In “Babes,” Parenthood and Pregnancy Are No Easy Trip


Parenthood is a milestone that the movies have covered from a variety of angles: the body horror of pregnancy, the lifelong love and commitment that can come along with having a child, and even how parents fail their children and vice-versa. However, Pamela Adlon’s Babes takes a refreshing and altogether different approach by not being afraid to lean into and laugh at the absurdity and humor that comes with bringing a new life into the world.

In Babes, we meet Eden (Ilana Glazer) and Dawn (Michelle Buteau), two best friends at seemingly different points in their lives. Dawn is a relatively new mother of two and Eden is single, childless, and untethered. Their friendship, which has lasted decades, hangs on despite Dawn’s increasingly demanding family life. Everything changes when Eden finds herself pregnant and joins Dawn in motherhood. The result is a journey that isn’t afraid to shy away from the physical or emotional challenges of parenthood and pregnancy.

What makes Babes so funny, refreshing, and engaging is its fearless depiction of pregnancy and motherhood. Some moments feel very real and honest, even if they aren’t pretty or saddled with the positive glow that typically surrounds this topic. Eden’s journey is compelling, mainly because this depiction of pregnancy doesn’t shy away from the surreal process of growing another person inside you – from sequences early on in Eden’s pregnancy, where her hormonal lust for the most banal things (like a superhero mascot on a bottle of cleaning product) earns laughs to a terrifying and funny sequence later on in the pregnancy when Eden has to navigate her fear of needles before getting a prenatal test.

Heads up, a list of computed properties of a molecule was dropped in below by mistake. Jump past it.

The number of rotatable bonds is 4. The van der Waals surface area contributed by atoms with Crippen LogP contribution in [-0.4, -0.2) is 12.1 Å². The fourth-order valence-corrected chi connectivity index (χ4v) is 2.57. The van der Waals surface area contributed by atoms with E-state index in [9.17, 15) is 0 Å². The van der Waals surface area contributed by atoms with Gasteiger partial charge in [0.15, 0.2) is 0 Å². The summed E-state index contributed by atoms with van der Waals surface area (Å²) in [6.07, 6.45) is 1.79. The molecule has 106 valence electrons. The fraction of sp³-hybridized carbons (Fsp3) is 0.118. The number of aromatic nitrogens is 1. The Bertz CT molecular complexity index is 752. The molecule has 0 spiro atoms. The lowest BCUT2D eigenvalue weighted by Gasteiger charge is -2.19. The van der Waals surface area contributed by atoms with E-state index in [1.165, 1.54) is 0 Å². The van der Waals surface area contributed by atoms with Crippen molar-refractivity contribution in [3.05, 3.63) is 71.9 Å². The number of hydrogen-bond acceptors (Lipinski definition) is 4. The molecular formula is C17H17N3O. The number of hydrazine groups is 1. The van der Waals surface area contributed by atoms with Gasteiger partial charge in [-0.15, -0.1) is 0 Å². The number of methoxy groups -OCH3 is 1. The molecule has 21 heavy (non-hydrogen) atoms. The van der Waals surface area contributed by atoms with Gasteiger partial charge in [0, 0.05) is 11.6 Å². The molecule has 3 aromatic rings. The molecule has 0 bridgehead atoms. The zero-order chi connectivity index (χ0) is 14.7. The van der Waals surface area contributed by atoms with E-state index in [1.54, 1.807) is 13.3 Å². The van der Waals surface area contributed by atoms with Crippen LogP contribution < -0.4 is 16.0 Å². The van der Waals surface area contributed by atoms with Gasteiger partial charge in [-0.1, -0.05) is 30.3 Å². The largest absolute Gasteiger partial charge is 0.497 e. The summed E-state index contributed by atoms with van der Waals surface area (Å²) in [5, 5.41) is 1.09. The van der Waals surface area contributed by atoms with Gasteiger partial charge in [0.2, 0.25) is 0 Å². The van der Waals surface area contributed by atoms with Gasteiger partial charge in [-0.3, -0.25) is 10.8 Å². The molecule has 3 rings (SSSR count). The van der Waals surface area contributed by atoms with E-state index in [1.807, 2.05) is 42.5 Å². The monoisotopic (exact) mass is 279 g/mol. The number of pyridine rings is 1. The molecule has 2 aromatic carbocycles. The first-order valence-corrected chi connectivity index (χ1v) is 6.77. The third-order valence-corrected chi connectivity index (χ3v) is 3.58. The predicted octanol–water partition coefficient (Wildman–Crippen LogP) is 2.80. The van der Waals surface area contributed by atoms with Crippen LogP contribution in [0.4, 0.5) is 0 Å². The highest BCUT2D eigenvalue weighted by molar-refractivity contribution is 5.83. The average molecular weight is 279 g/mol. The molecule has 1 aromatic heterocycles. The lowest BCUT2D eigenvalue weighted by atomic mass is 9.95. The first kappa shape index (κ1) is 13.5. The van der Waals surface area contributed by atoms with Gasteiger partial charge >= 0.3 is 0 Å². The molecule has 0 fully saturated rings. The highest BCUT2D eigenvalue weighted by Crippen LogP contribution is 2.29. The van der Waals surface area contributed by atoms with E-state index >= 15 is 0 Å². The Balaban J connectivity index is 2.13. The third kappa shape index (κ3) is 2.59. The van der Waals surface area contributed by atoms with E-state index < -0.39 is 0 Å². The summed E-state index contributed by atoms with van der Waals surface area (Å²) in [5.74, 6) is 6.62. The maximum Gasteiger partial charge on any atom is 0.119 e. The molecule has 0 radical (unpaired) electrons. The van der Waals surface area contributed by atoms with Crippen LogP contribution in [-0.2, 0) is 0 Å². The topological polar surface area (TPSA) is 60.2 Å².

Similarly, the movie doesn’t back away from the emotional terrain of bearing or raising children, either. For Dawn, her second round of motherhood is taxing with problems with her mill production to feeling burnt out and exhausted by the presence of a new child. Babes leans into and compassionately depicts the complicated emotional journey new parents embark on.

A discussion between Dawn and her husband, Marty (Hasan Minhaj), where the two air out their complaints and complicated feelings about being parents feels real and empathetic – how can you not get burnt out when you’re trying to be your own person and care for new ones too? It’s a conversation that in a lesser movie could have painted as unsympathetic, but Babes understands that these feelings are common, and the characters unpacking them deserve to be treated with kindness and compassion.

Eden’s emotional journey is treated just as compassionately. Eden has a complicated relationship with her birth family, specifically her father, Bernie (Oliver Platt), whose spotty presence in her life, due to his agoraphobia and intense anxiety, strains their relationship. His character is handled gently, and it’s an interesting way to underscore the importance of the friendship at the center of the film. Dawn and Eden’s relationship becomes Eden’s only source of support during this crucial time in her life, a fact that puts a strain on the pair as Eden gets further along in her pregnancy and Dawn struggles to navigate the never-ending labor of parenthood and parenting Eden, in a way.

Adlon and company find a way to balance this potent emotional core with great humor and gross-out sequences that make the film an enjoyable, balanced watch. For every friendship-affirming sequence, it feels like there’s at least one stream of bodily fluid running through a scene to help break the tension. It’s a depiction of pregnancy and parenthood that feels poignant and fearless – a fact I’m sure new parents everywhere will appreciate.

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